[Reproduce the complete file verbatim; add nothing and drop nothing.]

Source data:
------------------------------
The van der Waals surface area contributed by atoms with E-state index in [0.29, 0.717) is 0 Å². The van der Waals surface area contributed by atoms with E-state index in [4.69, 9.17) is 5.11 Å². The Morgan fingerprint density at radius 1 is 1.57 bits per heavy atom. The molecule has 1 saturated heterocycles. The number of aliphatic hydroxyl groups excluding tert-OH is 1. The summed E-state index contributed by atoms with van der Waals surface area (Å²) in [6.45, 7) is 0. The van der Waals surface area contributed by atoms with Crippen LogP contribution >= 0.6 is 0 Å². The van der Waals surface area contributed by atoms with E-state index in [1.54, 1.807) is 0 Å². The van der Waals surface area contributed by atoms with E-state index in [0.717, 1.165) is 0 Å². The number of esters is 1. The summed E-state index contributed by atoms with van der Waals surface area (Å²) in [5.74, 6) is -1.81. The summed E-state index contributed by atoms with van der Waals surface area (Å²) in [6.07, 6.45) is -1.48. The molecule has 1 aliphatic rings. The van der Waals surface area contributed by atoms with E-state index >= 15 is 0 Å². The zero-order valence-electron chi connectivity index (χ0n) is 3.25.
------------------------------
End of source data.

The van der Waals surface area contributed by atoms with E-state index in [0.29, 0.717) is 0 Å². The van der Waals surface area contributed by atoms with E-state index in [4.69, 9.17) is 5.11 Å². The Morgan fingerprint density at radius 1 is 1.57 bits per heavy atom. The molecule has 1 saturated heterocycles. The number of aliphatic hydroxyl groups excluding tert-OH is 1. The summed E-state index contributed by atoms with van der Waals surface area (Å²) in [6.45, 7) is 0. The van der Waals surface area contributed by atoms with Crippen LogP contribution >= 0.6 is 0 Å². The van der Waals surface area contributed by atoms with E-state index in [1.54, 1.807) is 0 Å². The van der Waals surface area contributed by atoms with E-state index in [0.717, 1.165) is 0 Å². The number of esters is 1. The summed E-state index contributed by atoms with van der Waals surface area (Å²) in [5.74, 6) is -1.81. The summed E-state index contributed by atoms with van der Waals surface area (Å²) in [6.07, 6.45) is -1.48. The molecule has 1 aliphatic rings. The van der Waals surface area contributed by atoms with E-state index >= 15 is 0 Å². The zero-order valence-electron chi connectivity index (χ0n) is 3.25.